On a less musical level, The Stars Bode You Farewell is simply the best kind of album in its gradual envelopment of the listener. Upon first listen, its massive amount of depth and content may prove too much to take in all at once. Most bands have that part down, and it's often the kind of setup that bores or instantly turns off the person trying to enjoy it. Where this band succeeds is in how they convince you to listen again thanks to the instantly accessible and even catchy parts. The immediately evident brilliance and memorability of showstoppers like "Swansong" and "Apprehension" mesmerize on first impact and supply necessary reprieve for those not so taken (yet) with the more enigmatic segments. Thus, another attempt is granted, and like clockwork, more is discovered. The somewhat hazy veil of mist shadowing the individual tracks begins to lift, and the songs that stood so apparently as highlights the first time around start to seem like the rule rather than the exception. At this point, one almost gets it. There remains, however, the final third of the running time, aka 'the 800 pound gorilla in the room'. Simply put? Two tracks and 23 fascinating minutes, marked by almost imperceptibly abstract flourishes of creative glory and utterly extraterrestrial song structures. For roughly the first half dozen listens, this proved to be quite the obstacle, but one is fortunately spared with the--by then--fully realized, understood first two thirds. This extended period of discovery may sound quite taxing, but I would describe the period as 'giddily dumbfounding' and absolutely never, ever boring. Besides, you know what? It wouldn't matter if the process was boring, because once you find yourself singing along to the most esoteric of lyrics, humming to the the most complicated of prog rock-infused rhythms, and air drumming in synchronized unison, it's too late. You're possessed. To paraphrase a line from Messiah, you are freaking bewitched, and the only antidote is more Bound by Entrails. Yep, I think it was my seventh listen when all reservations were reduced to ashes and the enigmas were no more. This is the epitome of modern extreme music and there are no ifs, ands, or buts about it.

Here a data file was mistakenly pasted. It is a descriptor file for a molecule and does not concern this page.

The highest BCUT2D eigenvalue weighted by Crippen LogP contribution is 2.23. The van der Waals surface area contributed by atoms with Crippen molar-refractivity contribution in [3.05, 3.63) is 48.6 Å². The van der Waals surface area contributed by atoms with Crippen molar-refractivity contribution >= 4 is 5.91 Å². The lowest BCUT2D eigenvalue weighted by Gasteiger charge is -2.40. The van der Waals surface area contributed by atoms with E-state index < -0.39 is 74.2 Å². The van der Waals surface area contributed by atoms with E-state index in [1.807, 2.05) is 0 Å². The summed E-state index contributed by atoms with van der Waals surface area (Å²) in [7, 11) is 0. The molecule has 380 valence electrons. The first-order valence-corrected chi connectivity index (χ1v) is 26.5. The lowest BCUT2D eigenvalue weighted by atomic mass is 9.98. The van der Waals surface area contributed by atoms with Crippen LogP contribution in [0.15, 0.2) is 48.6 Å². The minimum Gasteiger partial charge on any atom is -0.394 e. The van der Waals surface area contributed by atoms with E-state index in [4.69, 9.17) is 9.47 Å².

Really, what more can I say? Any record that obsesses the listener, restores his faith in all of humanity, and drives him to madness unlocking the mystery of its brilliance is surely worth the greatest recommendation. Anyone who claims metal music cannot be art would already be dead wrong without this record's existence, but he or she should simply be laughed at or physically assaulted now that The Stars Bode You Farewell has taken concrete shape. This rambling, rather incoherent attempt at explicating what is essentially an unprecedented masterpiece may have done little to enlighten or educate the reader, and I could have gone on for thrice as long making even less sense than the little I've made here, but I'm content leaving the few lucky enough to discover this album a chance to find out what it means for themselves.
Bound by Entrails, take a bow, because you fucking did it.
Reviewing this album was quite difficult, spanning nearly 20 listens and appreciating it more each time through. Finding adequate descriptions led me to trace the band's evolution back through their two earlier albums. Bound By Entrails started out as a black metal band, playing with a majestic feel like early Emperor - a big and somewhat complex sound that channeled their apparent influences, but lacked dynamics as those bands did many years earlier. While they did that well, the band hadn't found their identity on the first two albums - they still sounded a lot like like Emperor and Enslaved. On this album, they took a huge leap forward and set themselves apart from the bands that they were once very similar to.